House prices remained “broadly flat” in June, edging up by 0.3% month-on-month, Halifax has reported.
It followed a much stronger month-on-month jump of 1.7% in May, which came after a 3.1% decrease in April.
Across the UK, the annual pace of house price growth slowed to 1.8% in June, from 1.9% in May, taking the average property value to £225,654.
On a quarterly basis, prices were 0.7% lower between April and June than than they were between January and March. Halifax said the quarterly figure “appears to be a symptom of the monthly volatility”.
Russell Galley, managing director, Halifax, said: “House prices continue to remain broadly flat, with the annual rate of growth marginally slowing from 1.9% in May to 1.8% in June.
“Activity levels, like house price growth, have softened compared with the final months of last year.
“Mortgage approvals have been in the low range of 63,000 to 67,000 since the start of the year, whilst home sales have remained flat so far this year.
“This is in contrast to the continuing strength of the UK jobs market, with job creation still strong and pressure on household finances easing as real income growth edges up.”
He said that, at the halfway stage of 2018, the annual rate of house price growth is within Halifax’s forecasts of 0% to 3%.
Mr Galley continued: “We continue to see very positive factors of continuing low mortgage rates, great affordability levels and a robust labour market.
“The continuing shortage of properties for sale should also continue to support price growth.”
Mike Scott, chief property analyst at estate agent Yopa, pointed out that house prices are now sitting at similar levels to those seen in October 2017, when Halifax said the average house price was £225,664.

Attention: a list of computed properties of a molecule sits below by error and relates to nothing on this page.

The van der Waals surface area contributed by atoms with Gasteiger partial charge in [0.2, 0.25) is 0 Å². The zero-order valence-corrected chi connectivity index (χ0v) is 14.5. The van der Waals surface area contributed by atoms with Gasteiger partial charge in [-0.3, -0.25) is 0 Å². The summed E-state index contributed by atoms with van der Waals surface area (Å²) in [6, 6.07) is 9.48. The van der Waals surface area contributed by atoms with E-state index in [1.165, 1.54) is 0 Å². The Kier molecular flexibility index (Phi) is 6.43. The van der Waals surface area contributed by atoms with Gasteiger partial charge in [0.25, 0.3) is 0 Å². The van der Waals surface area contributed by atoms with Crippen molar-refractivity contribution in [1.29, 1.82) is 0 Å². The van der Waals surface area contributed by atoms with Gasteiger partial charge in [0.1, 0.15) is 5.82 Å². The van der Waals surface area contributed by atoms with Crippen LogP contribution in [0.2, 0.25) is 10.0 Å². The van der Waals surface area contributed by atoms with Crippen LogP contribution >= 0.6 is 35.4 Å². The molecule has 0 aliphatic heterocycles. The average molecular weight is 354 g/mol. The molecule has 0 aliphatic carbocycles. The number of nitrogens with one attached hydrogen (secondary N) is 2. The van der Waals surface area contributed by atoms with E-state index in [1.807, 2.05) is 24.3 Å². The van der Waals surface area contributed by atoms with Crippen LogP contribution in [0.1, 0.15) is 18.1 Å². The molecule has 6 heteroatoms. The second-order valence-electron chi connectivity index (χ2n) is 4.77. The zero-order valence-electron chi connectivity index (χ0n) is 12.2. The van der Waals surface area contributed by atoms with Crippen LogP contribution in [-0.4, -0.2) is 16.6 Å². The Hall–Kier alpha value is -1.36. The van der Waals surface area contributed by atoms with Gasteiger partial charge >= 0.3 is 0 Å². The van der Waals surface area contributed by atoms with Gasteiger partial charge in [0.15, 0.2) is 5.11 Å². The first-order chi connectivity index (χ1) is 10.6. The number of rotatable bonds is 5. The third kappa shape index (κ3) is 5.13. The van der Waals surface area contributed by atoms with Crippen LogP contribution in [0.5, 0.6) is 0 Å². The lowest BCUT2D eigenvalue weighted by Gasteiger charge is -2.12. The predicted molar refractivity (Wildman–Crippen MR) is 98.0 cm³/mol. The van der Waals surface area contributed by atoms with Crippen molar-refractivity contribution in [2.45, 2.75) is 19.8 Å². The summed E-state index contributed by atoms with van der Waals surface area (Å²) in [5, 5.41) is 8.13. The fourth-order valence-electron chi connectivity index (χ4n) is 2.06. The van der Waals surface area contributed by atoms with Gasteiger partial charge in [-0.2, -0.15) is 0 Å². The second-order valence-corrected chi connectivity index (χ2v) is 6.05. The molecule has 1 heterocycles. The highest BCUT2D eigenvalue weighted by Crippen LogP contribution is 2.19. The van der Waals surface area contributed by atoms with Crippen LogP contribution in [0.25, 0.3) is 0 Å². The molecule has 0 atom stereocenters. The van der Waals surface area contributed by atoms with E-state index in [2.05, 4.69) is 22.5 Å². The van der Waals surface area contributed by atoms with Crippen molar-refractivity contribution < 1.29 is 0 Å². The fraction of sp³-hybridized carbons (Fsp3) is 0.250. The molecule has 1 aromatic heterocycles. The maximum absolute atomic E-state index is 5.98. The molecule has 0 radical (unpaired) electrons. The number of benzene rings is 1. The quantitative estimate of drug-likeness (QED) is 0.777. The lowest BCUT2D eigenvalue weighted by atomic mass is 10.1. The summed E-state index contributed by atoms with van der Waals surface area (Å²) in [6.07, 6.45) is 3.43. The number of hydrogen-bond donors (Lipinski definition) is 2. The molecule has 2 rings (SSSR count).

He said: “We agree with Halifax’s overall assessment that the market will continue to rise slowly for the rest of the year.”
Jeremy Leaf, a north London estate agent and a former residential chairman of the Royal Institution of Chartered Surveyors (Rics), said: “Once again, we are seeing a market in subdued mode supported broadly for some time by low interest rates and unemployment, as well as more specifically by low stock.”
He continued: “On the ground, we have reached the limit of what many buyers can afford so this is not a correction, more a realignment of prices to reflect changes in circumstances and to address the potential stand-off between buyer and seller.”
Samuel Tombs, chief UK economist at Pantheon Macroeconomics, said: “Halifax’s house prices index now has fallen for two consecutive quarters – by 0.1% and 0.7% quarter-on-quarter in quarter one and quarter two, respectively – and the trend likely won’t improve soon.”
Mr Tombs said that while scope for average mortgage sizes to increase is limited: “We doubt that a sustained period of falling house prices is imminent, given that the labour market still is robust and the recent cut to stamp duty for most first-time buyers has offset some of the hit to affordability from rising mortgage rates.
“As a result, a further period of broadly flat house prices remains likely.”
Howard Archer, chief economic adviser, EY ITEM Club, said: “Housing market activity is still lacklustre and finding it hard to really gain traction amid challenging conditions. We continue to suspect that any meaningful housing market upturn will remain elusive over the coming months.
“We expect house price gains over 2018 will be limited to a modest 2%. At this stage, we expect prices to rise no more than 3% in 2019.”
Source: Yahoo Finance UK